With sadness we see our Dutch sister churches going into a direction which leads away from the truly Reformed heritage. Last year we remembered that five hundred years ago the church under God’s grace returned to the Bible. One of the important issues in the time of the Reformation was the authority of the Bible. For five hundred years the Reformed theology was based on the presupposition that the Bible, and the Bible only, has divine authority and therefore must be believed. The Bible is the Word of God Who never changes. What God said to His people in the past, He still speaks today.
That doesn’t mean that what God said to Abraham, He still says in the same way to us. We have to read everything in the Bible in its context. An important element of the context is that we see the place of the event in the history of salvation, and based on that we must explain what the text means for us. However, the Reformed theology always maintained that the Bible still is God’s Word to us, who live now. God’s Word is His eternal Word and never changes. God’s Word does not depend on our emotions or on our culture.
The Dutch churches have given up this Reformed heritage and now emphasize very much that our present culture has an important place in the explanation of the Bible.
In a recent speech, Rev. J. Moesker of our Canadian Reformed sister churches, addressed this matter, and connected with that the question whether the Canadian Reformed Churches are following their sister churches in The Netherlands, maybe at a distance of 20 or 30 years. It is important to understand what drove and is still driving our sister churches in The Netherlands, and then also to look at our own situation to recognize the dangers which we are facing in our society and culture.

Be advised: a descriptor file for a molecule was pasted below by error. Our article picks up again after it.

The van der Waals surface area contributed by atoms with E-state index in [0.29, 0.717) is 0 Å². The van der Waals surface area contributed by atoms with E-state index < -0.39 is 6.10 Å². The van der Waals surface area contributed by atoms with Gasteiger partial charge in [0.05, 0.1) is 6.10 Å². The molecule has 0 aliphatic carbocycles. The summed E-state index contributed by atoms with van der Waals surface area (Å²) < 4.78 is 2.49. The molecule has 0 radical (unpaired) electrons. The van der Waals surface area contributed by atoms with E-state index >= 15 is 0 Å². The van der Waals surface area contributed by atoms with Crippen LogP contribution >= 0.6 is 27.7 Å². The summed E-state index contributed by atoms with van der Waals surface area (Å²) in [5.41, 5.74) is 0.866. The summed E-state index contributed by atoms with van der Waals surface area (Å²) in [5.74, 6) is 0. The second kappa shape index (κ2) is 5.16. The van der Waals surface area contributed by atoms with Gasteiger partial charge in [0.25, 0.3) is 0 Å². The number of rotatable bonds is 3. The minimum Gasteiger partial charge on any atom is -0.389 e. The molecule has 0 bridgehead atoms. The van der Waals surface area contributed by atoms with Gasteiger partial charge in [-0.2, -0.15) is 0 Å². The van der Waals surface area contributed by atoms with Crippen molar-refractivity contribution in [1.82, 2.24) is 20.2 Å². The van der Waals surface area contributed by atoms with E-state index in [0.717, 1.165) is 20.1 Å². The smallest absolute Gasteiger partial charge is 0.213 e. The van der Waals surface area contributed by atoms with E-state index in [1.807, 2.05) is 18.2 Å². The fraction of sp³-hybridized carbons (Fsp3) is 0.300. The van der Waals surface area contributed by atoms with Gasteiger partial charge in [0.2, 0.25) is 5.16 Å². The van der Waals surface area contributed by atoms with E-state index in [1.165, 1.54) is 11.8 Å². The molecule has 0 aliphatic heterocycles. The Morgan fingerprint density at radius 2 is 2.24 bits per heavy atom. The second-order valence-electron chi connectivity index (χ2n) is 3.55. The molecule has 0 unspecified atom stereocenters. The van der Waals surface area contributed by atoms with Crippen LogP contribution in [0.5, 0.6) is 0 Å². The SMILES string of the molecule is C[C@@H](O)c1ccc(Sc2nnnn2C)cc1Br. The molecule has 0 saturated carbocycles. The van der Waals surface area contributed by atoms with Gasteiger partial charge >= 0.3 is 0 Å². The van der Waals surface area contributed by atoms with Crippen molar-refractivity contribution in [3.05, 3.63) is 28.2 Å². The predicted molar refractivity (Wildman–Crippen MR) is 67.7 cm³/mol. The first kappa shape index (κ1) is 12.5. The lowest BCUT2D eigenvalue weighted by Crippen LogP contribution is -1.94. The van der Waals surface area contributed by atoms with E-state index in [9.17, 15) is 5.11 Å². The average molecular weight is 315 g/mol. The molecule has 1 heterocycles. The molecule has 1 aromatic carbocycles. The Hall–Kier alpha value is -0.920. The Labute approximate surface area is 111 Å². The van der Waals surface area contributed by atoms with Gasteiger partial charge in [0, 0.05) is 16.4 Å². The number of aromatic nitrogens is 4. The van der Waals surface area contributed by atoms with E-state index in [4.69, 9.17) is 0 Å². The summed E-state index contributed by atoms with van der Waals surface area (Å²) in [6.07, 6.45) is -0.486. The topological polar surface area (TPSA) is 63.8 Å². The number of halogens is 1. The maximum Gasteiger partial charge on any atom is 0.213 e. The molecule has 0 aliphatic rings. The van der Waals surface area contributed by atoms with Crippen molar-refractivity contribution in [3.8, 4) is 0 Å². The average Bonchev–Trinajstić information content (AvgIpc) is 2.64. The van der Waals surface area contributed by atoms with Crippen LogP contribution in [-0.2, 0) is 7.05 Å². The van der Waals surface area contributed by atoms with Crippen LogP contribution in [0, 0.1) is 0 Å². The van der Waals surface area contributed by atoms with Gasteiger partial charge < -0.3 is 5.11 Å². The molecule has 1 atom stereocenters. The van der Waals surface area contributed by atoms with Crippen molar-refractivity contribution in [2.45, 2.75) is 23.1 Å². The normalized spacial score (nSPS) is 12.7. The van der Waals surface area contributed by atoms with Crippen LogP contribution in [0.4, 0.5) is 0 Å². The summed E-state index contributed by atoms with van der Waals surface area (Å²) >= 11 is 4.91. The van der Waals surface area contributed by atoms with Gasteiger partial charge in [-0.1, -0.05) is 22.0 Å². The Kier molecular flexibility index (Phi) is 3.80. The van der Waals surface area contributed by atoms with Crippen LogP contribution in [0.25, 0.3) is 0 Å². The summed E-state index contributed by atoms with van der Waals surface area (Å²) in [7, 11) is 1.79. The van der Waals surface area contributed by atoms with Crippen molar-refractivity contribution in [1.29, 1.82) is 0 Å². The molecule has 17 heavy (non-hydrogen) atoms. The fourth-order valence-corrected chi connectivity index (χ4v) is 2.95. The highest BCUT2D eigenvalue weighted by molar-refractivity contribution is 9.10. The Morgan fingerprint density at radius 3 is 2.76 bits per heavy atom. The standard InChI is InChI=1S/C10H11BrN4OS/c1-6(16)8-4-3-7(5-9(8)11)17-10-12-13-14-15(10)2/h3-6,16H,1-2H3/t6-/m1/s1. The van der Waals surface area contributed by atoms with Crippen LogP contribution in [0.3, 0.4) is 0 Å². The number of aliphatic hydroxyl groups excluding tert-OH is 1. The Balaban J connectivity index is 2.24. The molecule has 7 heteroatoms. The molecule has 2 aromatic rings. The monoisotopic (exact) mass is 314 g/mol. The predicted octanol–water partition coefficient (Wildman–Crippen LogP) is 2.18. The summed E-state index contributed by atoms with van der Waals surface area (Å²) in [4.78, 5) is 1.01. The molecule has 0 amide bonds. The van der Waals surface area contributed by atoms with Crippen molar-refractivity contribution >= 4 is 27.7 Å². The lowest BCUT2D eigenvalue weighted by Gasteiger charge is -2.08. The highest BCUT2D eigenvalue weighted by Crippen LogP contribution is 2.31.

What Rev. Moesker says about the Canadian Reformed Churches is to a certain extent applicable to the Free Reformed Churches of Australia as well. Having lived and experienced the situation in The Netherlands, as well as in Canada and now in Australia, I believe that the situation in Australia is even more similar to the situation in the Dutch churches a generation ago, than the situation in Canada is. Therefore, the warning to the Canadian Reformed Churches also comes, and maybe should come even stronger, to the Free Reformed Churches of Australia.
Rev Moesker, in a well thought out presentation gives some very valuable and edifying thoughts. The speech is highly recommended. It is accessible here: